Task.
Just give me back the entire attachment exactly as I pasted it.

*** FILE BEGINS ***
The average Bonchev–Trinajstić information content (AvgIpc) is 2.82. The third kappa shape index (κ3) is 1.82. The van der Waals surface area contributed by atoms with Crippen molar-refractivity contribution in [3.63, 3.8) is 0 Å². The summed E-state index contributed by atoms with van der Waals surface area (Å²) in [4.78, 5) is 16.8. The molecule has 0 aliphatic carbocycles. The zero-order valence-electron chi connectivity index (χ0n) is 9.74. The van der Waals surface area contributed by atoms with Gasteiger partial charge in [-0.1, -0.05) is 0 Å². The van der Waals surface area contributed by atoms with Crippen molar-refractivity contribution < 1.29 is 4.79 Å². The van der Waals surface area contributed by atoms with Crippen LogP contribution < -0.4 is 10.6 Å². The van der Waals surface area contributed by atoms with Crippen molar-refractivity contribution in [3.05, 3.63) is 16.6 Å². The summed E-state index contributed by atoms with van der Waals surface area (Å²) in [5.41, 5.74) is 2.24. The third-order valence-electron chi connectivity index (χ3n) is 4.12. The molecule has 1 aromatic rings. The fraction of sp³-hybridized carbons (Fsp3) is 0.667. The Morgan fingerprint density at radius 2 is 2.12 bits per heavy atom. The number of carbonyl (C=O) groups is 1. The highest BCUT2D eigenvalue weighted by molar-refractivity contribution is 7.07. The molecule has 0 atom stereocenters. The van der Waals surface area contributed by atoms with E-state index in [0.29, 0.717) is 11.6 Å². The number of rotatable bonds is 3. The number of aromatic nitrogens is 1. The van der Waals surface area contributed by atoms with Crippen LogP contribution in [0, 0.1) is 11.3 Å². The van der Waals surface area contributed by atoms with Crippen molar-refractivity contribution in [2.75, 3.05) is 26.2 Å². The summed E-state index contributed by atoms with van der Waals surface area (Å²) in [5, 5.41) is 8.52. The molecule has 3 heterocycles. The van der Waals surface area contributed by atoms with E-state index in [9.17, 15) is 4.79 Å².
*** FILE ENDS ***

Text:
The average Bonchev–Trinajstić information content (AvgIpc) is 2.82. The third kappa shape index (κ3) is 1.82. The van der Waals surface area contributed by atoms with Crippen molar-refractivity contribution in [3.63, 3.8) is 0 Å². The summed E-state index contributed by atoms with van der Waals surface area (Å²) in [4.78, 5) is 16.8. The molecule has 0 aliphatic carbocycles. The zero-order valence-electron chi connectivity index (χ0n) is 9.74. The van der Waals surface area contributed by atoms with Gasteiger partial charge in [-0.1, -0.05) is 0 Å². The van der Waals surface area contributed by atoms with Crippen molar-refractivity contribution < 1.29 is 4.79 Å². The van der Waals surface area contributed by atoms with Crippen LogP contribution < -0.4 is 10.6 Å². The van der Waals surface area contributed by atoms with Crippen molar-refractivity contribution in [3.05, 3.63) is 16.6 Å². The summed E-state index contributed by atoms with van der Waals surface area (Å²) in [5.41, 5.74) is 2.24. The third-order valence-electron chi connectivity index (χ3n) is 4.12. The molecule has 1 aromatic rings. The fraction of sp³-hybridized carbons (Fsp3) is 0.667. The Morgan fingerprint density at radius 2 is 2.12 bits per heavy atom. The number of carbonyl (C=O) groups is 1. The highest BCUT2D eigenvalue weighted by molar-refractivity contribution is 7.07. The molecule has 0 atom stereocenters. The van der Waals surface area contributed by atoms with E-state index in [0.29, 0.717) is 11.6 Å². The number of rotatable bonds is 3. The number of aromatic nitrogens is 1. The van der Waals surface area contributed by atoms with Crippen LogP contribution in [0, 0.1) is 11.3 Å². The van der Waals surface area contributed by atoms with Crippen molar-refractivity contribution in [2.75, 3.05) is 26.2 Å². The summed E-state index contributed by atoms with van der Waals surface area (Å²) in [5, 5.41) is 8.52. The molecule has 3 heterocycles. The van der Waals surface area contributed by atoms with E-state index in [9.17, 15) is 4.79 Å².